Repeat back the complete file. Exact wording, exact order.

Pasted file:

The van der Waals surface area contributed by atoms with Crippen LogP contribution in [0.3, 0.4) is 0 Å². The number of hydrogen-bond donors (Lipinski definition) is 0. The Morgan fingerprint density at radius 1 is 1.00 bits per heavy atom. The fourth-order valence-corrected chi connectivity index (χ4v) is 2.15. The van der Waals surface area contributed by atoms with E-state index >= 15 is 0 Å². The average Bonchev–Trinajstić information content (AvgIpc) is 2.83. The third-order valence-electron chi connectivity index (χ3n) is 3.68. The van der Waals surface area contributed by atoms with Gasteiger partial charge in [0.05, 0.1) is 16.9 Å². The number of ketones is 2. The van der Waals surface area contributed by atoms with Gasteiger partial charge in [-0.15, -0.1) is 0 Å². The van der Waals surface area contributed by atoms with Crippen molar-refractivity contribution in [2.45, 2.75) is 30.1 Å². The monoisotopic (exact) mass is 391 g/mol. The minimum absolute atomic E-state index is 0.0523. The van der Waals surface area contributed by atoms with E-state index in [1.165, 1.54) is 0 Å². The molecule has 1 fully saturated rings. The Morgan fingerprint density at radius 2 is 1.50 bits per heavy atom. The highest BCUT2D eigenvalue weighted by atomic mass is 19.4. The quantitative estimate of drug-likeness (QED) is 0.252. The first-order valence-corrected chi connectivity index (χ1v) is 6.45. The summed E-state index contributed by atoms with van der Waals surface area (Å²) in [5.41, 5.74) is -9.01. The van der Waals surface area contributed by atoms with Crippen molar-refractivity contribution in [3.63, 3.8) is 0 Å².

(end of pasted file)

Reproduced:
The van der Waals surface area contributed by atoms with Crippen LogP contribution in [0.3, 0.4) is 0 Å². The number of hydrogen-bond donors (Lipinski definition) is 0. The Morgan fingerprint density at radius 1 is 1.00 bits per heavy atom. The fourth-order valence-corrected chi connectivity index (χ4v) is 2.15. The van der Waals surface area contributed by atoms with E-state index >= 15 is 0 Å². The average Bonchev–Trinajstić information content (AvgIpc) is 2.83. The third-order valence-electron chi connectivity index (χ3n) is 3.68. The van der Waals surface area contributed by atoms with Gasteiger partial charge in [0.05, 0.1) is 16.9 Å². The number of ketones is 2. The van der Waals surface area contributed by atoms with Gasteiger partial charge in [-0.15, -0.1) is 0 Å². The van der Waals surface area contributed by atoms with Crippen molar-refractivity contribution in [2.45, 2.75) is 30.1 Å². The monoisotopic (exact) mass is 391 g/mol. The minimum absolute atomic E-state index is 0.0523. The van der Waals surface area contributed by atoms with E-state index in [1.165, 1.54) is 0 Å². The molecule has 1 fully saturated rings. The Morgan fingerprint density at radius 2 is 1.50 bits per heavy atom. The highest BCUT2D eigenvalue weighted by atomic mass is 19.4. The quantitative estimate of drug-likeness (QED) is 0.252. The first-order valence-corrected chi connectivity index (χ1v) is 6.45. The summed E-state index contributed by atoms with van der Waals surface area (Å²) in [5.41, 5.74) is -9.01. The van der Waals surface area contributed by atoms with Crippen molar-refractivity contribution in [3.63, 3.8) is 0 Å².